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Our History

This story has been provided by The National Terrazzo & Mosaic Association.

Terrazzo, from the Italian word for “terraces,” was created several hundred years ago in Europe when Venetian workers discovered a new use for discarded marble remnants. Since then, it has become a logical, practical solution for contemporary design and construction. The beauty and versatility of terrazzo offer today’s architects/designers modern flooring and wall material for interior and exterior design use.

Venable Terrazzo

Our History

Fifteenth-century Venetian marble workers began to use odd-size marble pieces, remaining from the custom-made marble slabs, to surface the terraces around their living quarters.

The uneven, rough surfaces created when the spells were set in clay to anchor them, convinced the workers that flattening the surface would produce a smoother surface more comfortable for walking. And so they began to rub the surfaces with hand stones achieving a smoother, flat surface.

The workers soon advanced their technique for rubbing the surfaces by designing a long handle with a weighted end to which they could fasten their rubbing stones. Now they were able to rub the terraces in a more comfortable stand-up position, using their body weight to provide the pressure to abrade the surface faster. This tool was named the “Galera”. With this crude equipment and back-breaking labor, they achieved a smoother, flat surface but still lacked the true marble color that only resulted when the surface was wet. As years passed, workers discovered that the milk from their goats brought out the true color of the marble when applied to the surface. The true color of the marble was retained in its dry condition. This was the initial terrazzo sealer!

Gifted craftsmen brought the terrazzo concept with them from Europe in the late seventeen hundreds, and terrazzo was used extensively in monumental structures. (Our first president, George Washington, designed his Mt. Vernon home and selected terrazzo floors for many of his important rooms.)
Soon American terrazzo was created from the wealth of marble in the United States, and American ingenuity advanced installation techniques. This made terrazzo materials available for all concepts of construction. Ingenious individuals devised a method of using wood strips to divide different colors of marble. These strips would be removed and this void would be filled with another material. These same people learned that adding marble dust to this material, resulted in various colors. Thus, they could now create a design for this material. In later years 3/4″ inch colorful marble cubes, known as Mosaic Tesserae, were used as the division strips for separating colors. These became a permanent part of the floor and added further aesthetics.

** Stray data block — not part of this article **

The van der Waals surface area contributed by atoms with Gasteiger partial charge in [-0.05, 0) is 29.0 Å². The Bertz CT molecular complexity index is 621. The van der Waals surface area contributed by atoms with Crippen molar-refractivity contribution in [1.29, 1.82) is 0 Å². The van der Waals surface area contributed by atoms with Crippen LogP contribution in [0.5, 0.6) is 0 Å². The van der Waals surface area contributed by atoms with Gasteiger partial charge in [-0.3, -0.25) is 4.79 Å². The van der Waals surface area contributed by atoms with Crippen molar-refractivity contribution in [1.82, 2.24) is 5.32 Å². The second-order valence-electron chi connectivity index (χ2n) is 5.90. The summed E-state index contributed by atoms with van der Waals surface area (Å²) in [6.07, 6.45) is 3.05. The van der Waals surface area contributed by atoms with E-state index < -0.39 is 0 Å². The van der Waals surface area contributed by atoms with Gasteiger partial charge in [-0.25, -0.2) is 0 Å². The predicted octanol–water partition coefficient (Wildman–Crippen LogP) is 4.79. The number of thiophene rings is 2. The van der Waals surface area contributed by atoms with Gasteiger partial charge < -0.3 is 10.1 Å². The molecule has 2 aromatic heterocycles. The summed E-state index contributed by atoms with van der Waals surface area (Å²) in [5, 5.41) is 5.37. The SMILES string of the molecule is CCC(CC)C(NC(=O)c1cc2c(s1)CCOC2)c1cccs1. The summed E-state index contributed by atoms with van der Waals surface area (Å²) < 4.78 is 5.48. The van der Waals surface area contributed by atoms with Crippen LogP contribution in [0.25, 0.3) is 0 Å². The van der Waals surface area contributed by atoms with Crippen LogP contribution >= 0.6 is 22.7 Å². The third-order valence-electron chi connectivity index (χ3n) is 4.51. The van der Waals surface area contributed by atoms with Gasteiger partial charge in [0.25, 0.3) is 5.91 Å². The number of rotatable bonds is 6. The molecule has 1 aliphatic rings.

Marble strips 3/4 ” x 3/4 ” one to three feet in length, were developed providing another permanent dividing strip. Brass divider strips became available in the mid-twenties of this century replacing or offering a second choice to the marble cubes or strips. In the thirties white metal strips were developed, and during World War I I, due to the essential need for metal, plastic strips were developed. Not only were these strips designed to separate colors, but they played an essential role in the control of localizing shrinkage in the terrazzo topping, preventing cracks from marring the aesthetics of this beautiful surface. Soon advanced technology gave this industry various gauges of all these strips, resulting in the creation of elaborate and intricate patterns and designs.

In 1924 improvements on the Galera concept of rubbing the terrazzo smooth led to the development of electric grinding equipment to achieve a fine finish. The technology of Carborundum stones on a rotating head aided in advancing the grinding and polishing procedures to today’s standard. When white Portland cement was introduced into this industry, it expanded the horizon of terrazzo colors with mineral color pigment additives. Now, the spectrum of color for terrazzo was unlimited. During this time, numerous chemical companies were developing cleaners and sealers to enhance the beauty of terrazzo.

In the last 40 years, new developments were achieved with the discovery of epoxies, polyesters, latex, and acrylics. Another concept of terrazzo also emerged during this period known as rustic terrazzo. This system creates a unique surface specially designed for sidewalks, plazas, terraces, pools, and stairways with unlimited use for decks and wall surfaces. You can choose from nature’s color palette of stone created millions of years ago. The unique difference of this concept is the texture created on the finished product. Thus, from thick to thin, terrazzo is now available to fit all requirements.

Today, the flooring “meant for Kings and Queens” is available to everyone. Terrazzo is considered by today’s architects and designers to be a contemporary flooring and wall material, both for interior and exterior use. Terrazzo has proven itself throughout history as the sensible choice for floor surfaces that require resistance to heavy abuse, while still retaining beauty and low maintenance costs.